Big data. There's no agreement on exactly what it is, yet companies are spending hundreds of millions of dollars on it and claiming good returns. And when it comes to spend, a handful of Australian companies are up there with the leaders.
Those are some of the conclusions from a study into big data by Tata Consulting Services for which it surveyed 1217 companies in eight countries in four regions of the world. Big data loosely defines the collection and analysis of myriad unrelated data sources with the aim of drawing meaningful business insights.
TCS vice-president and chief technology officer K. Ananth Krishnan told IT Pro: "Australia turns out to be the highest in terms of median spending per company, $50 million." The median spending in the US was $9 million a company.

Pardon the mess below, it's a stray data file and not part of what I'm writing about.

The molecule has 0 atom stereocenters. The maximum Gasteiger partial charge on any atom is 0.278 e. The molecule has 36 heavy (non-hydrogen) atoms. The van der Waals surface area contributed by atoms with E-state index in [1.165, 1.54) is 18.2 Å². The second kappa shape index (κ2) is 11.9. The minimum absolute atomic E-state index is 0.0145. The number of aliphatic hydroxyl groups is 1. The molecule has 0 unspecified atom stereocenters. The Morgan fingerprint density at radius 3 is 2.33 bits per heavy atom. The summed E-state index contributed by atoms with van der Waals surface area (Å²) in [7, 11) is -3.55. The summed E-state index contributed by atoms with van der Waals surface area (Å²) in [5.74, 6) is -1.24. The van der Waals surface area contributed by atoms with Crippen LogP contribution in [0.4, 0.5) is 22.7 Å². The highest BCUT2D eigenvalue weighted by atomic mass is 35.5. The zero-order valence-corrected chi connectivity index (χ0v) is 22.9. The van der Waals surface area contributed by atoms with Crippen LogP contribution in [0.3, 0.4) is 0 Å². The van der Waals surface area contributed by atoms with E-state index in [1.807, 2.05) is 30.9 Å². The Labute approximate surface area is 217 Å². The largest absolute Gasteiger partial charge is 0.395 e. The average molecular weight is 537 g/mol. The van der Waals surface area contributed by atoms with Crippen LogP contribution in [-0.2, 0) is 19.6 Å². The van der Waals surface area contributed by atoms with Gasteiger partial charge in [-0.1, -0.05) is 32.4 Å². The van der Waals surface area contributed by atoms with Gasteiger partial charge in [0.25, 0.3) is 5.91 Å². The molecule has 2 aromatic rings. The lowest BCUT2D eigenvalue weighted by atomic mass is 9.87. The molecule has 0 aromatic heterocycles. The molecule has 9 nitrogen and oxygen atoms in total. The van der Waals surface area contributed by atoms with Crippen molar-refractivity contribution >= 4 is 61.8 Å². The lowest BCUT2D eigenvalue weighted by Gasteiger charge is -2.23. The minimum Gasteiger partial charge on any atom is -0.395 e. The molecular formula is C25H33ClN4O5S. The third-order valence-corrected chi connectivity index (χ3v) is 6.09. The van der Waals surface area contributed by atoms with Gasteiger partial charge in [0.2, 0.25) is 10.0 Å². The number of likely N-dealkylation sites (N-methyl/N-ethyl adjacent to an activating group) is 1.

However, Mr Krishnan said that, overall, Australia had one of the lowest rates of big data usage. "The way I would interpret this is that those companies that have started have really dived in with both feet to the extent that they are way ahead of everybody else in the world."
According to the report, only 32 per cent of Australian respondents said they had undertaken big data initiatives in 2012. The overall figure for the 1217 companies surveyed globally was 53 per cent. India led with 70 per cent, followed by Mexico and the US with 68 per cent. One US company alone, General Electric, has pledged $US1 billion to big data over the next four years.
Frost & Sullivan research analyst Vu Anh Tien agreed that a number of large companies in Australia were making substantial use of big data analytics but the relatively low uptake was the result of scepticism and uncertainty. "There are some merits to the buzz ... However, others still think that there has been little innovation around big data, [that] the concept is not new and it will not promise much more business outcomes than the technology visions about data processing before."